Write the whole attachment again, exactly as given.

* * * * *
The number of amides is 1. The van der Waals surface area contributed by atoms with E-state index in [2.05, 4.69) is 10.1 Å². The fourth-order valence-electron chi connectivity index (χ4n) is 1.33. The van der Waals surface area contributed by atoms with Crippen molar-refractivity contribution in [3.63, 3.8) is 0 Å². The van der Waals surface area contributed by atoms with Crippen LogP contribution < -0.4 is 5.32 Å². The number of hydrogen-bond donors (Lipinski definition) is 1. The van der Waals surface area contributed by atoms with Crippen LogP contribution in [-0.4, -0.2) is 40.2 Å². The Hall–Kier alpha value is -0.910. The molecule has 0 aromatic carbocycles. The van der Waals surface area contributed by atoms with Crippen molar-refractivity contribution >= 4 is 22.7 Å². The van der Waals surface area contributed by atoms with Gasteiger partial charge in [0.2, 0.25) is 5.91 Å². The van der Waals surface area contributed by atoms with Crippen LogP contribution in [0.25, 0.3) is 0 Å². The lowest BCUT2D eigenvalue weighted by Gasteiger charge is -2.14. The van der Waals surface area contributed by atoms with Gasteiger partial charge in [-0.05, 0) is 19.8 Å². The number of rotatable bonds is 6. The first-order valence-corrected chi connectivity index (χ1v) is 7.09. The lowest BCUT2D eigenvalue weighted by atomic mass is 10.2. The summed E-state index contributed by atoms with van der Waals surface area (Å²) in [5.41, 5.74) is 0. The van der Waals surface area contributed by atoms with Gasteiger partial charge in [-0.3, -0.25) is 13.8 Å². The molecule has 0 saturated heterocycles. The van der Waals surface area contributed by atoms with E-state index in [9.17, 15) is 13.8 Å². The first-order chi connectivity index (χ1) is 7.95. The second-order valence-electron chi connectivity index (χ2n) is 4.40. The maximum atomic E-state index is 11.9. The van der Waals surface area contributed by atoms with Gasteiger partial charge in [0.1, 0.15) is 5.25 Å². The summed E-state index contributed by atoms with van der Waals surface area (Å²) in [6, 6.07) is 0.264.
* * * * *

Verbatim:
The number of amides is 1. The van der Waals surface area contributed by atoms with E-state index in [2.05, 4.69) is 10.1 Å². The fourth-order valence-electron chi connectivity index (χ4n) is 1.33. The van der Waals surface area contributed by atoms with Crippen molar-refractivity contribution in [3.63, 3.8) is 0 Å². The van der Waals surface area contributed by atoms with Crippen LogP contribution < -0.4 is 5.32 Å². The number of hydrogen-bond donors (Lipinski definition) is 1. The van der Waals surface area contributed by atoms with Crippen LogP contribution in [-0.4, -0.2) is 40.2 Å². The Hall–Kier alpha value is -0.910. The molecule has 0 aromatic carbocycles. The van der Waals surface area contributed by atoms with Crippen molar-refractivity contribution >= 4 is 22.7 Å². The van der Waals surface area contributed by atoms with Gasteiger partial charge in [0.2, 0.25) is 5.91 Å². The van der Waals surface area contributed by atoms with Crippen LogP contribution in [0.25, 0.3) is 0 Å². The lowest BCUT2D eigenvalue weighted by Gasteiger charge is -2.14. The van der Waals surface area contributed by atoms with Gasteiger partial charge in [-0.05, 0) is 19.8 Å². The number of rotatable bonds is 6. The first-order valence-corrected chi connectivity index (χ1v) is 7.09. The lowest BCUT2D eigenvalue weighted by atomic mass is 10.2. The summed E-state index contributed by atoms with van der Waals surface area (Å²) in [5.41, 5.74) is 0. The van der Waals surface area contributed by atoms with Gasteiger partial charge in [-0.3, -0.25) is 13.8 Å². The molecule has 0 saturated heterocycles. The van der Waals surface area contributed by atoms with E-state index in [9.17, 15) is 13.8 Å². The first-order chi connectivity index (χ1) is 7.95. The second-order valence-electron chi connectivity index (χ2n) is 4.40. The maximum atomic E-state index is 11.9. The van der Waals surface area contributed by atoms with Gasteiger partial charge in [0.1, 0.15) is 5.25 Å². The summed E-state index contributed by atoms with van der Waals surface area (Å²) in [6, 6.07) is 0.264.